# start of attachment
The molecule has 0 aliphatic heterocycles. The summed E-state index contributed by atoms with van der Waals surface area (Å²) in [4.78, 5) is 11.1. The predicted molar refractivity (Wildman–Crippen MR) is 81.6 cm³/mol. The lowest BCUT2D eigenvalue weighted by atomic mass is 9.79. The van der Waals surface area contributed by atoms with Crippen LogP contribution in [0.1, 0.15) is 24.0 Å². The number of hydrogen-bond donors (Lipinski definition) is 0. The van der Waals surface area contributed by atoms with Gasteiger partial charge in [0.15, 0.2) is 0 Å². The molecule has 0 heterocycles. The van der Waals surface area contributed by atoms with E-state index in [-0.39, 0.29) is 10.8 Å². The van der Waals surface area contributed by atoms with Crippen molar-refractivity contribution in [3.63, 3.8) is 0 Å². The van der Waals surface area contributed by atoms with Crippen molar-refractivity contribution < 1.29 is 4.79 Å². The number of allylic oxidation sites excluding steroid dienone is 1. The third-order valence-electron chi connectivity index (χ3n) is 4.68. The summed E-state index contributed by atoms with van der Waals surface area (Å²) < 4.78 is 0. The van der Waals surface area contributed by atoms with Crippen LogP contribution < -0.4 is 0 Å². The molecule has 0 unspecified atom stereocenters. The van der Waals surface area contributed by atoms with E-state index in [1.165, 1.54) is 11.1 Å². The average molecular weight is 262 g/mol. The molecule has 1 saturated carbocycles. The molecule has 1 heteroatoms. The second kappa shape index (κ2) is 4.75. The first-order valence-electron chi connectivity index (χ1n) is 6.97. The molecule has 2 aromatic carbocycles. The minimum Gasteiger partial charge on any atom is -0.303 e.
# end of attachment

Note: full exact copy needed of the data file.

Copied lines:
The molecule has 0 aliphatic heterocycles. The summed E-state index contributed by atoms with van der Waals surface area (Å²) in [4.78, 5) is 11.1. The predicted molar refractivity (Wildman–Crippen MR) is 81.6 cm³/mol. The lowest BCUT2D eigenvalue weighted by atomic mass is 9.79. The van der Waals surface area contributed by atoms with Crippen LogP contribution in [0.1, 0.15) is 24.0 Å². The number of hydrogen-bond donors (Lipinski definition) is 0. The van der Waals surface area contributed by atoms with Gasteiger partial charge in [0.15, 0.2) is 0 Å². The molecule has 0 heterocycles. The van der Waals surface area contributed by atoms with E-state index in [-0.39, 0.29) is 10.8 Å². The van der Waals surface area contributed by atoms with Crippen molar-refractivity contribution in [3.63, 3.8) is 0 Å². The van der Waals surface area contributed by atoms with Crippen molar-refractivity contribution < 1.29 is 4.79 Å². The number of allylic oxidation sites excluding steroid dienone is 1. The third-order valence-electron chi connectivity index (χ3n) is 4.68. The summed E-state index contributed by atoms with van der Waals surface area (Å²) < 4.78 is 0. The van der Waals surface area contributed by atoms with Crippen LogP contribution < -0.4 is 0 Å². The molecule has 0 unspecified atom stereocenters. The van der Waals surface area contributed by atoms with E-state index in [1.165, 1.54) is 11.1 Å². The average molecular weight is 262 g/mol. The molecule has 1 saturated carbocycles. The molecule has 1 heteroatoms. The second kappa shape index (κ2) is 4.75. The first-order valence-electron chi connectivity index (χ1n) is 6.97. The molecule has 2 aromatic carbocycles. The minimum Gasteiger partial charge on any atom is -0.303 e.